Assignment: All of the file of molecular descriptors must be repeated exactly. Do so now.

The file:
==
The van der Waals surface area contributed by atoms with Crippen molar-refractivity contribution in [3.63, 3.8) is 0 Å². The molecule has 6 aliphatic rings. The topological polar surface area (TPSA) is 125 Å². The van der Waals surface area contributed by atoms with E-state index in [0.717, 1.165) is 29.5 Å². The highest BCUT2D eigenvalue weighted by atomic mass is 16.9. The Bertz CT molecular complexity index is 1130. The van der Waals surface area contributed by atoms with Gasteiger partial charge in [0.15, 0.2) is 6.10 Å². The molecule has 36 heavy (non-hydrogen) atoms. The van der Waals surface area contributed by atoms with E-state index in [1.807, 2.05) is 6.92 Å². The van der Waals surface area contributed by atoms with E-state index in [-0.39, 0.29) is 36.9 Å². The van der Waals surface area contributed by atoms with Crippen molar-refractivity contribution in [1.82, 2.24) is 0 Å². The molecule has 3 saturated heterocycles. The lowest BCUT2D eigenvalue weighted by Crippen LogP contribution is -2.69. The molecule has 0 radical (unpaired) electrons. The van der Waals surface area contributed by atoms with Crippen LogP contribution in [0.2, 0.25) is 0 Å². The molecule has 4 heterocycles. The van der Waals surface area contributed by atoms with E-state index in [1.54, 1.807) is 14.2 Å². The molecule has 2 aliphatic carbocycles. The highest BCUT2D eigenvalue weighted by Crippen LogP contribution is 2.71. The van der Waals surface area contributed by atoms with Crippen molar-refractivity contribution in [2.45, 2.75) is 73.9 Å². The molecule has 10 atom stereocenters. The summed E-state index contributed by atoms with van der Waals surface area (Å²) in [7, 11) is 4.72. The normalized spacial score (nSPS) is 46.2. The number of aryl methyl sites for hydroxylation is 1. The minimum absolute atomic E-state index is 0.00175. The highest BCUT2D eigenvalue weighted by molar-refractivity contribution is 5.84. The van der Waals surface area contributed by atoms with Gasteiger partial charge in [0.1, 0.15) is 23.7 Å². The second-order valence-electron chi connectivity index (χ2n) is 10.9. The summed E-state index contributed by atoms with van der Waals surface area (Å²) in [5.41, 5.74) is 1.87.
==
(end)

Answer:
The van der Waals surface area contributed by atoms with Crippen molar-refractivity contribution in [3.63, 3.8) is 0 Å². The molecule has 6 aliphatic rings. The topological polar surface area (TPSA) is 125 Å². The van der Waals surface area contributed by atoms with E-state index in [0.717, 1.165) is 29.5 Å². The highest BCUT2D eigenvalue weighted by atomic mass is 16.9. The Bertz CT molecular complexity index is 1130. The van der Waals surface area contributed by atoms with Gasteiger partial charge in [0.15, 0.2) is 6.10 Å². The molecule has 36 heavy (non-hydrogen) atoms. The van der Waals surface area contributed by atoms with E-state index in [1.807, 2.05) is 6.92 Å². The van der Waals surface area contributed by atoms with E-state index in [-0.39, 0.29) is 36.9 Å². The van der Waals surface area contributed by atoms with Crippen molar-refractivity contribution in [1.82, 2.24) is 0 Å². The molecule has 3 saturated heterocycles. The lowest BCUT2D eigenvalue weighted by Crippen LogP contribution is -2.69. The molecule has 0 radical (unpaired) electrons. The van der Waals surface area contributed by atoms with Crippen LogP contribution in [0.2, 0.25) is 0 Å². The molecule has 4 heterocycles. The van der Waals surface area contributed by atoms with E-state index in [1.54, 1.807) is 14.2 Å². The molecule has 2 aliphatic carbocycles. The highest BCUT2D eigenvalue weighted by Crippen LogP contribution is 2.71. The van der Waals surface area contributed by atoms with Crippen molar-refractivity contribution in [2.45, 2.75) is 73.9 Å². The molecule has 10 atom stereocenters. The summed E-state index contributed by atoms with van der Waals surface area (Å²) in [7, 11) is 4.72. The normalized spacial score (nSPS) is 46.2. The number of aryl methyl sites for hydroxylation is 1. The minimum absolute atomic E-state index is 0.00175. The highest BCUT2D eigenvalue weighted by molar-refractivity contribution is 5.84. The van der Waals surface area contributed by atoms with Gasteiger partial charge in [0.1, 0.15) is 23.7 Å². The second-order valence-electron chi connectivity index (χ2n) is 10.9. The summed E-state index contributed by atoms with van der Waals surface area (Å²) in [5.41, 5.74) is 1.87.